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Why preclinical research models must reflect diverse populations

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A new report calls out the dire need for diversity in human cell lines. piranka/Getty Images
  • In a new report, researchers cite a dire need to increase diversity in preclinical research using human cell lines (HCL). Currently, some 95% of commonly used cell lines come from people of European descent.
  • The authors explain that African Americans and other groups are under-represented in preclinical research and are often discriminated against by the medical system.
  • To fix this systemic problem, the authors write that researchers must regain the trust of previously marginalized populations to encourage people of more diverse genetic backgrounds to contribute to the development of more diverse cell lines.
  • Researchers must also consciously prioritize factors such as sex and genetic ancestry representation over ease of accessibility or the cost of a cell line.

The Black Lives Matter movement has encouraged some researchers in the biomedical community to focus on the under-representation of Black adults and other groups in medical study populations.

This is a significant problem, given that people of certain racial or ethnic backgrounds experience some conditions differently or at different rates. For example, African American men are 2.5 times more likely to die from prostate cancer than white American men. However, 97% of the human prostate cell lines made by major medical research supplies are of white European origin.

These compounding factors, such as someone’s ethnicity, race, sex, or ancestral genetic origin, are widely excluded from most preclinical and clinical research. This means that researchers are often developing treatments that may not work for all groups of people.

This situation underserves large groups of people and leads to a significant waste of time, money, and resources. It can also increase the risk that some people may be harmed by taking medications that have not received sufficient testing in their specific population.

Health inequities affect all of us differently. Visit our dedicated hub for an in-depth look at social disparities in health and what we can do to correct them.

This is why two researchers, Dr. Amanda Capes-Davis with the Children’s Medical Research Institute (CMRI) in Sydney, Australia, and Dr. Sophie Zaaijer, who has affiliations with Cornell Tech, New York, decided to create a report alerting biologists and other stakeholders of the importance of conscious decision-making when selecting cell lines for research.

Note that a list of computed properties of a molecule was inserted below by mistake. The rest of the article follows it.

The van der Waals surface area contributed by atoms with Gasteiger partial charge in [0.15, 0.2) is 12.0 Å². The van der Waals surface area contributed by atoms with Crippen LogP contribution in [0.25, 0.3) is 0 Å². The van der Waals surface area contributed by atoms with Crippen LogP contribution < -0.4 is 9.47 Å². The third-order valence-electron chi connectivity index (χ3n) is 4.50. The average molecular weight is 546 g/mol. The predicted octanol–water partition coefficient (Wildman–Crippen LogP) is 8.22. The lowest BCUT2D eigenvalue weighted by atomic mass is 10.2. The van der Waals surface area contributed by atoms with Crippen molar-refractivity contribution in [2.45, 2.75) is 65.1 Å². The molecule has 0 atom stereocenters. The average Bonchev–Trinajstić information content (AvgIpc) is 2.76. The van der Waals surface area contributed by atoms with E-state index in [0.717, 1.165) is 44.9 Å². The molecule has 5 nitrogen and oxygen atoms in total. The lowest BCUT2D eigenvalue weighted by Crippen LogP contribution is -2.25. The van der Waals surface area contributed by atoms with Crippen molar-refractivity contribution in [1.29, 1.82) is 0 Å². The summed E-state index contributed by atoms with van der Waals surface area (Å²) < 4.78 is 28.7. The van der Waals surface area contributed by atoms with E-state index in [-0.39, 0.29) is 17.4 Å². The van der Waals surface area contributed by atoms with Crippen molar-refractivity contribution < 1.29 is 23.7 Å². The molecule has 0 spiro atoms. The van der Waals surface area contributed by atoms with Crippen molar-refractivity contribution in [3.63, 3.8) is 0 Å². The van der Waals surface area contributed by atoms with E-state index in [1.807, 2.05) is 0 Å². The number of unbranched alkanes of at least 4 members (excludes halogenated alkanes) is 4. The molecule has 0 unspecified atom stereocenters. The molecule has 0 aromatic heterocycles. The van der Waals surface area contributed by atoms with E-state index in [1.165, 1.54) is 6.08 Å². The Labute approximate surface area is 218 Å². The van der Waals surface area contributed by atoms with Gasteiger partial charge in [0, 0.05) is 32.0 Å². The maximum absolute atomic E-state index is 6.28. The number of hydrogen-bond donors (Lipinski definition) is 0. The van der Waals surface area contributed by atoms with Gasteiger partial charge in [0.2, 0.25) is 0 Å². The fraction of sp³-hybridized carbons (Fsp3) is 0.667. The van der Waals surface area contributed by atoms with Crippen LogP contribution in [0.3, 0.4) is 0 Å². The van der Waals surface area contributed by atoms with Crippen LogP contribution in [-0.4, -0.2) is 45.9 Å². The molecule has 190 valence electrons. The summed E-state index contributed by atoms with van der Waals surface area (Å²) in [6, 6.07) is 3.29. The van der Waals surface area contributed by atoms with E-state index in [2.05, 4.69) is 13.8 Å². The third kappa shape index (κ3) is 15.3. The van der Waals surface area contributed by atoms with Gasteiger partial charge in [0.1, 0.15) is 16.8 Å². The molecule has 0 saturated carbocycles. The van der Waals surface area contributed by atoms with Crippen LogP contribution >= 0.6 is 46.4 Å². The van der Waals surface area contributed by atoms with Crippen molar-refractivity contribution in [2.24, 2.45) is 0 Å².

Cell lines are grown from a single cell taken from living tissue. Scientists grow them outside of the body in a laboratory under controlled conditions and produce a population of cells with the same genetic make-up that can grow over a long period.

The new report, which appears in the journal Cell, also outlines ways to address this systemic issue of under-representation by proposing a simple action plan.

If widely adopted, the authors’ proposed methods could help more researchers consciously consider sex and genetic ancestry factors when choosing cell lines to study. In turn, this could help improve the impact and efficacy of preclinical and clinical research, which could help create treatments and procedures that benefit all populations.

Historically, the predominantly white medical and research community has ‘earned’ the mistrust of groups they have systematically marginalized and discriminated against, such as African Americans. The famous cases of Henrietta Lacks or the 1930s Tuskegee Institute syphilis trials are only two of the more prominent examples of such discrimination and abuse.

This distrust, in addition to reduced access to healthcare, discrimination, and other socioeconomic factors, is likely responsible for the under-representation of African Americans and other groups in many areas of medical research.

The authors write that, historically, when scientists first developed cell lines, they were geographically restricted to certain locations, and these geographical disparities were perpetuated and exacerbated over the years. Currently, Africa comprises 54 countries and 1.3 billion people, but scientists only use about 73 human cell lines from African American people and those of African descent. For comparison, Europe consists of 44 countries and 0.7 billion people, but 867 cell lines represent people of European descent.

Furthermore, the authors write that the few cell lines of African origin that we do have were obtained, historically, without consent and do not reflect the rich genetic diversity of African populations. To illustrate this point, Zaaijer and Capes-Davis use the example of African-American Henrietta Lacks, who provided, unbeknown to her, “The first human [cell line], HeLa” in 1951.

“The resulting HeLa [cell line] is responsible for many advances in biomedical research,” the authors write, but “a single [cell line] cannot be used in isolation as a model for the rich genetic diversity in the African community.”

Medical News Today also spoke with Dr. Simone Badal, who was not involved in this research, but who recently co-authored a paper calling for the need for cell lines that represent more diverse ethnic backgrounds for prostate cancer research. She said:

“98% of prostate cancer cell lines are Caucasian in origin, and all the popularly used ones are Caucasian. For breast [cancer], more than 80% are Caucasian in origin.”